Sketch of the experimental setup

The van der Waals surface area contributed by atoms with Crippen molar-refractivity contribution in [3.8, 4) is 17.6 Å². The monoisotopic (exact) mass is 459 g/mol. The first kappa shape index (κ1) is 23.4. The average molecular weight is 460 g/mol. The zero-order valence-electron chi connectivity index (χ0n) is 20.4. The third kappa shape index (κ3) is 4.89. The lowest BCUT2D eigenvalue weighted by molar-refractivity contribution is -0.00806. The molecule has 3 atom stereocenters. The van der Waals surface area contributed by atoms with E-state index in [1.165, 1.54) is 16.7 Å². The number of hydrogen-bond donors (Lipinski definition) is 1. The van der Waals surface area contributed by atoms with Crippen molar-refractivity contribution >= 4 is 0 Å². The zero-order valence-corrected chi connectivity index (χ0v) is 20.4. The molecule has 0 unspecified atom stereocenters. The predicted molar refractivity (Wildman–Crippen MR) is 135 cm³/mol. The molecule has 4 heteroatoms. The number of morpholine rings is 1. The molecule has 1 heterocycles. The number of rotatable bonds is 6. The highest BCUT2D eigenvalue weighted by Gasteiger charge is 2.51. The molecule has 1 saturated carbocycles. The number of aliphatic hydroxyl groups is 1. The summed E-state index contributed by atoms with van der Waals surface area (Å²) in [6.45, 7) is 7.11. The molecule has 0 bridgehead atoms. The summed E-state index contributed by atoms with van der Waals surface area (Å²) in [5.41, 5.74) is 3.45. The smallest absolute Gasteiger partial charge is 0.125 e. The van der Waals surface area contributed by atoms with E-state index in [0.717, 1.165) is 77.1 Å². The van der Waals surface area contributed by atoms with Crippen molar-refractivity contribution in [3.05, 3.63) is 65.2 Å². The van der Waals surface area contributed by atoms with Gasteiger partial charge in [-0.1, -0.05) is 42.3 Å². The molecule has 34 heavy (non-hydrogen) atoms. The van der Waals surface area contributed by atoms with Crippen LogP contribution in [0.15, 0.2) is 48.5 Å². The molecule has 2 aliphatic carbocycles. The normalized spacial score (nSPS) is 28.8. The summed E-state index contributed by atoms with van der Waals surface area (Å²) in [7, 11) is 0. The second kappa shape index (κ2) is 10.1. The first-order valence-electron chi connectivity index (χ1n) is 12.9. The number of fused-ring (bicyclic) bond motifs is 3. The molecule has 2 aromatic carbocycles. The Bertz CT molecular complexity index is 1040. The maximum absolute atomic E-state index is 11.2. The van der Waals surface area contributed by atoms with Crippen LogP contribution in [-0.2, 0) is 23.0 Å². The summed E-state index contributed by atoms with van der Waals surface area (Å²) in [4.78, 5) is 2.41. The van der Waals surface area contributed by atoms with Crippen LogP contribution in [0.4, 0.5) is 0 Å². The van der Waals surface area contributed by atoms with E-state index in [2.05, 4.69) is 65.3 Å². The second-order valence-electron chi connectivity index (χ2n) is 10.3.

<p><strong>Figure 1.</strong> Sketch of the experimental setup. XUV pulses are focused on a molecular sample. The molecules are ionized and dissociate. Ion fragments are accelerated towards a detector by a static electric field. At each laser shot, a time-of-flight (TOF) spectrum of the ions is recorded and its contribution to a covariance map is calculated using the FEL pulse characteristics.</p> <p><strong>Abstract</strong></p> <p>Single-shot time-of-flight spectra for Coulomb explosion of N<sub>2</sub> and I<sub>2</sub> molecules have been recorded at the Free Electron LASer in Hamburg (FLASH) and have been analysed using a partial covariance mapping technique. The partial covariance analysis unravels a detailed picture of all significant Coulomb explosion pathways, extending up to the N<sup>4+</sup>–N<sup>5+</sup> channel for nitrogen and up to the I<sup>8+</sup>–I<sup>9+</sup> channel for iodine. The observation of the latter channel is unexpected if only sequential ionization processes from the ground state ions are considered. The maximum kinetic energy release extracted from the covariance maps for each dissociation channel shows that Coulomb explosion of nitrogen molecules proceeds much faster than that of the iodine. The N<sub>2</sub> ionization dynamics is modelled using classical trajectory simulations in good agreement with the outcome of the experiments. The results suggest that covariance mapping of the Coulomb explosion can be used to measure the intensity and pulse duration of free-electron lasers.</p>